Yes, we've used it. But it's very difficult to use quickly in real time and the audio is not good at all.
Ok, well I've got to chime in here.
As for "difficult to use quickly in real time" I can see where this comes from - maybe - but seems like an inflated claim. In OneNote, there's a button to display the recording toolbar, which has the usual play-pause-stop-record buttons. Two clicks to start recording (one, if you had the foresight to turn on the audio recording toolbar before you started notetaking) doesn't seem to me to be "difficult to use." There's no keyboard shortcut, though, which is a bit annoying. Switching between notes while recording can also confuse things. But for the most likely scenario - recording on a single page while you take notes - OneNote's audio recording is perfectly usable.
OneNote's audio quality is skewed out of the box to produce small file sizes, so the quality is limited, though OK for spoken audio around a conference table or with a clip-on mic. However you can tweak the audio quality to be as high as you want. Bumping up the recording parameters gives much better quality audio, albeit with a slightly larger file size. You also get to choose the codec that will be used to encode the audio. It defaults to the Windows Media Voice codec, again assuming spoken word recording. But you can use the regular WMA codec for better quality.
Microphone quality is a much bigger factor in quality of audio anyway. No program is going to work magic with the crappy audio you'll probably get from a laptop's built-in mic. For recording something like a lecture, an inexpensive external mic would be a better investment.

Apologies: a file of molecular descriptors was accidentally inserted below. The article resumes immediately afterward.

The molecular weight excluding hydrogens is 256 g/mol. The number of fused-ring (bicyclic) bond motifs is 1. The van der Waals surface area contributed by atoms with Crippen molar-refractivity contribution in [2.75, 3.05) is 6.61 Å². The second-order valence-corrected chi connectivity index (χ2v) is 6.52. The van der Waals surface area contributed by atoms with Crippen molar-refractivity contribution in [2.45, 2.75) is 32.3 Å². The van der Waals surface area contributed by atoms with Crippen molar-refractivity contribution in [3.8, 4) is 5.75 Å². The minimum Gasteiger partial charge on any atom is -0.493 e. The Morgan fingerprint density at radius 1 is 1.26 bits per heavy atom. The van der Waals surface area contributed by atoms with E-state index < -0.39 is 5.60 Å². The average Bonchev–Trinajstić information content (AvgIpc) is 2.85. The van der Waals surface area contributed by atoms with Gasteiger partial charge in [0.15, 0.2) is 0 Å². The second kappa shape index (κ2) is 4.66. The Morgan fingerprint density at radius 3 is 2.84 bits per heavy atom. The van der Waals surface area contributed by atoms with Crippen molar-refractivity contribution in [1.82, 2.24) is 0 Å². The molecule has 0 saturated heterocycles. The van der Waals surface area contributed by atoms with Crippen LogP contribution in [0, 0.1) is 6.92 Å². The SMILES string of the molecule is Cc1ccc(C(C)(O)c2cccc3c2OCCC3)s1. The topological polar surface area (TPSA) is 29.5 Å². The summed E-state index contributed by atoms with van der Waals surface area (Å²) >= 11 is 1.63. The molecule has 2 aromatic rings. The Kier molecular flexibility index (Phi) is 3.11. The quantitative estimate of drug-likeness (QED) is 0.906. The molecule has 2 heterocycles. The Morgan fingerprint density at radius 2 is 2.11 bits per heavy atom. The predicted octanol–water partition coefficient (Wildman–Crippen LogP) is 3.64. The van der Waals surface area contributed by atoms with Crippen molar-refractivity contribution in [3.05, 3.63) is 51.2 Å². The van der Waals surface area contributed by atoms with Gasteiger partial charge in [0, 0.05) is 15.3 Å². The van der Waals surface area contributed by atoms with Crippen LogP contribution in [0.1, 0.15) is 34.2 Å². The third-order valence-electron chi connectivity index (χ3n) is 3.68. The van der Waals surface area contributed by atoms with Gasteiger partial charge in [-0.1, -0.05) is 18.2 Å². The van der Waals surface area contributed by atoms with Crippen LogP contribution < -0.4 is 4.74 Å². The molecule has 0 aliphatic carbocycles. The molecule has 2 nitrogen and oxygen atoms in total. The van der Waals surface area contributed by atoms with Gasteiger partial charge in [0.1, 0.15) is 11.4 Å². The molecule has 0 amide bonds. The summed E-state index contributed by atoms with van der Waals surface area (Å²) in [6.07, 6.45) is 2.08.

When you play back the audio, the app will highlight the text you typed as the recording was made, which is neat to watch, and possibly even helpful. There's even an add-in that lets you tweak this timing if it somehow gets unsynced, or if you're extremely picky and have lots of free time.
My biggest gripe with OneNote's audio is that there's no audio meter in the program, so it's not easy to see what level you are recording at. If your mic is set to low or too high, or your external mic is not completely plugged in, causing you to record either buzzing or the sound of your own typing via the built-in mic, you can't really tell this while you are recording. (And yes, I 've had all of these happen.
For things like lectures or meetings where you've only got one chance to capture the audio, this is a major oversight. Since OneNote just uses the system audio settings, you could theoretically run a separate app or widget to display audio levels during recording. I've been looking for such a thing for a long time though, and it doesn't seem to exist. The recording level gauge built into Windows is too klunky and hard to access to be of much use.